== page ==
As my best friend from flight school and I drove from the Primary School outside Fort Worth, Texas to the Advanced School in Alabama we drove past Philadelphia, Mississippi, the location where, just a few months earlier, three civil rights workers were murdered.  Also on our route we crossed over the Edmund Pettus Bridge in Selma, Alabama, the day before the big march.  We were clueless about that stuff, but did wonder why there were 200 State Police cars staged on the north side of that bridge.  We found out the next day after we arrived at Fort Rucker.

Following my military service I worked for a national insurance company in progressively responsible assignments that took me to Los Angeles, Santa Ana, Hartford, Houston, Hartford and San Francisco over a period of seven years, until I resigned and we returned home to Southern California and bought the home we’ve lived in for more than 46 years.  During that time, and in subsequent jobs I’ve had, I had very limited experience working with black people.  I had no long-term relationships with any black people during that time.  The only significant experience I had with black people was during my time in Houston when we attempted to hire young black women - graduates with liberal arts degrees from all-black Texas Southern University - into entry-level clerical jobs to which they had applied.  We were unsuccessful.  These women showed up woefully unprepared for the jobs and it is likely that the societal chasm they found themselves in made it hard - impossible - to achieve success.  My first day at that office, where I held a senior management position, I heard the “N-Word” spoken in casual conversation by the woman who worked for me and did most of the applicant preliminary screening.  That was the last time the word was spoken in my presence.  Regardless, it was indicative of the systemically hostile environment that young black women were exposed to in that office.  I tried to overcome that terrible bias by working hard with supervisors and managers, but was unsuccessful in single-handedly buffing off a century of racial bias.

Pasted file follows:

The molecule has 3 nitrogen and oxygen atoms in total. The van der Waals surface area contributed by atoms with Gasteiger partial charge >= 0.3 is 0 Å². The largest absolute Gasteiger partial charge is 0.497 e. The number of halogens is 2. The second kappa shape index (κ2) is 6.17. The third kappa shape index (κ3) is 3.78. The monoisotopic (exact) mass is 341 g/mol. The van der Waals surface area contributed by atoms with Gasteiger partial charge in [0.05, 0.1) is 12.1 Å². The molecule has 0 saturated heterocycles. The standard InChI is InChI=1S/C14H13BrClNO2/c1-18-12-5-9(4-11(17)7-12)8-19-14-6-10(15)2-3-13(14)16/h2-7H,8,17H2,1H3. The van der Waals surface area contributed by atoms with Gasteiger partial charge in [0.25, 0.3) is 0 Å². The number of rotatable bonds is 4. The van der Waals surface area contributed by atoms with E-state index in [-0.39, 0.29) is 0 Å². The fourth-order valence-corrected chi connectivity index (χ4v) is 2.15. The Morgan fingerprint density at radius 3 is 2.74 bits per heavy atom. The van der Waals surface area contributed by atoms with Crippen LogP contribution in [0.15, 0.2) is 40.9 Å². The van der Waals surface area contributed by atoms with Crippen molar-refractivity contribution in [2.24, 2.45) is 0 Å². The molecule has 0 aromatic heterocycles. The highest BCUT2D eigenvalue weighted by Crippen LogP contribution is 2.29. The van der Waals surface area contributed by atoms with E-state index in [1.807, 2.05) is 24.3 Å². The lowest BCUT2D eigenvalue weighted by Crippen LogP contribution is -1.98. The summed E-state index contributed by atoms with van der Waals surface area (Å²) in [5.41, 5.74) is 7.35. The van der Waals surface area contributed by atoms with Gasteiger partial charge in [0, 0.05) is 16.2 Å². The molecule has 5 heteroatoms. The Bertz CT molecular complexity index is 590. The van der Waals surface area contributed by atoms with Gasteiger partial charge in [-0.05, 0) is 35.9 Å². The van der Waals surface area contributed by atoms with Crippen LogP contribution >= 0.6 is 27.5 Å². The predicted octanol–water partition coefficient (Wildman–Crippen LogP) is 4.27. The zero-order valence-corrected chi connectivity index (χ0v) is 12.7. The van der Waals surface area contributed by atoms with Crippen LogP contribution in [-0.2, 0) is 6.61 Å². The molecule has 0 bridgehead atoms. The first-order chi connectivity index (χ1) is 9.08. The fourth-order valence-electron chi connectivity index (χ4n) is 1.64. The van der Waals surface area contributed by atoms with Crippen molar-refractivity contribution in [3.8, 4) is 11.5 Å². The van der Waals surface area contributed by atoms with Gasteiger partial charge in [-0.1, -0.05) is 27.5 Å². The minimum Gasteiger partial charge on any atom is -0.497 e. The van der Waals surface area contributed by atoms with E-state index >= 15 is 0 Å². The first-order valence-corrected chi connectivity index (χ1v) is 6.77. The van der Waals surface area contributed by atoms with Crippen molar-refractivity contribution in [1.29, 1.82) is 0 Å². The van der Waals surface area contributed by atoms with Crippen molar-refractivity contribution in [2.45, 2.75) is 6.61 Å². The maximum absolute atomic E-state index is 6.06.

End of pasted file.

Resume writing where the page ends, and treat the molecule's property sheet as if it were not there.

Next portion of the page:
In my last assignment with the insurance company I worked in San Francisco and lived in Concord, in the east bay.  Our next door neighbors were a mixed race couple.  He was a black man and a Captain in the United States Navy.  We established a relationship that has lasted for nearly a half century.  Both parents are gone, but we still have a relationship with their kids.

In subsequent jobs I had virtually zero exposure to black men and women.  The companies I worked with were mostly white, with some Asians and Latinos in the population.  I did not seek them out because of that lack of racial diversity - I just never considered it in my job searches.  Most of those assignments involved some part of the recruitment process.  We never specifically targeted any racial group when trying to fill positions, although occasionally we would hire black people.  When I struck out on my own early in the 1980s and created a consulting practice that specialized primarily in Executive Search, the issue of racial diversity never came up.  In no case did a client company charge me with finding a woman or man of color - nor did we sort any out that appeared as a result of that search.

During the past couple of decades when I wrote this blog and wrote commentaries elsewhere, none involved specific issues of race.  During this time I got to know a couple black Costa Mesa officials.  Judge Karen Robinson was a terrific leader, our mayor for a time and is an effective judge.  Rick Francis was a really good Assistant City Manager and just a good guy.  But that’s about it.  My focus has not been about racial issues.  Is that good or bad?  It is what it is.